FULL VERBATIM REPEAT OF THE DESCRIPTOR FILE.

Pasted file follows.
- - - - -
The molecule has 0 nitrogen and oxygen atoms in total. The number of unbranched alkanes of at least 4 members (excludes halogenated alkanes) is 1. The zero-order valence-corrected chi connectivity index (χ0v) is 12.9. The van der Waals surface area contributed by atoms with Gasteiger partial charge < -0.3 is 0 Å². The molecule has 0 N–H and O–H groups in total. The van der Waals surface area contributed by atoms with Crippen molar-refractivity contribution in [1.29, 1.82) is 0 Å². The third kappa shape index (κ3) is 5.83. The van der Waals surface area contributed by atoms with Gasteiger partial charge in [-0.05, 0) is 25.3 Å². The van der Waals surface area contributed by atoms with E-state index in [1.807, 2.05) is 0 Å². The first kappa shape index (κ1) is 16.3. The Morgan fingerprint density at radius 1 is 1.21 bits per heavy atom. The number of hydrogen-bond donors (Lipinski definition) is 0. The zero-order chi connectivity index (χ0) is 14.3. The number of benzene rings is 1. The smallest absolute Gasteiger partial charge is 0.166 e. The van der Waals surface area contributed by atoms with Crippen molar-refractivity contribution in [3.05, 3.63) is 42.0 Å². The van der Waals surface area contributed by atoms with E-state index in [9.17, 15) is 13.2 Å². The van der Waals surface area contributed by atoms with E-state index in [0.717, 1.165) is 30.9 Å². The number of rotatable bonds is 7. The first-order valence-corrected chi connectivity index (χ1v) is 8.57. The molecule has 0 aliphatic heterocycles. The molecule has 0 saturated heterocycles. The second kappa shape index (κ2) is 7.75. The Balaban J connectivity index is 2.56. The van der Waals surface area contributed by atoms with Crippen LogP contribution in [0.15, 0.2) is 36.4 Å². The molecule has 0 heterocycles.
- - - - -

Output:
The molecule has 0 nitrogen and oxygen atoms in total. The number of unbranched alkanes of at least 4 members (excludes halogenated alkanes) is 1. The zero-order valence-corrected chi connectivity index (χ0v) is 12.9. The van der Waals surface area contributed by atoms with Gasteiger partial charge < -0.3 is 0 Å². The molecule has 0 N–H and O–H groups in total. The van der Waals surface area contributed by atoms with Crippen molar-refractivity contribution in [1.29, 1.82) is 0 Å². The third kappa shape index (κ3) is 5.83. The van der Waals surface area contributed by atoms with Gasteiger partial charge in [-0.05, 0) is 25.3 Å². The van der Waals surface area contributed by atoms with E-state index in [1.807, 2.05) is 0 Å². The first kappa shape index (κ1) is 16.3. The Morgan fingerprint density at radius 1 is 1.21 bits per heavy atom. The number of hydrogen-bond donors (Lipinski definition) is 0. The zero-order chi connectivity index (χ0) is 14.3. The number of benzene rings is 1. The smallest absolute Gasteiger partial charge is 0.166 e. The van der Waals surface area contributed by atoms with Crippen molar-refractivity contribution in [3.05, 3.63) is 42.0 Å². The van der Waals surface area contributed by atoms with E-state index in [9.17, 15) is 13.2 Å². The van der Waals surface area contributed by atoms with E-state index in [0.717, 1.165) is 30.9 Å². The number of rotatable bonds is 7. The first-order valence-corrected chi connectivity index (χ1v) is 8.57. The molecule has 0 aliphatic heterocycles. The molecule has 0 saturated heterocycles. The second kappa shape index (κ2) is 7.75. The Balaban J connectivity index is 2.56. The van der Waals surface area contributed by atoms with Crippen LogP contribution in [0.15, 0.2) is 36.4 Å². The molecule has 0 heterocycles.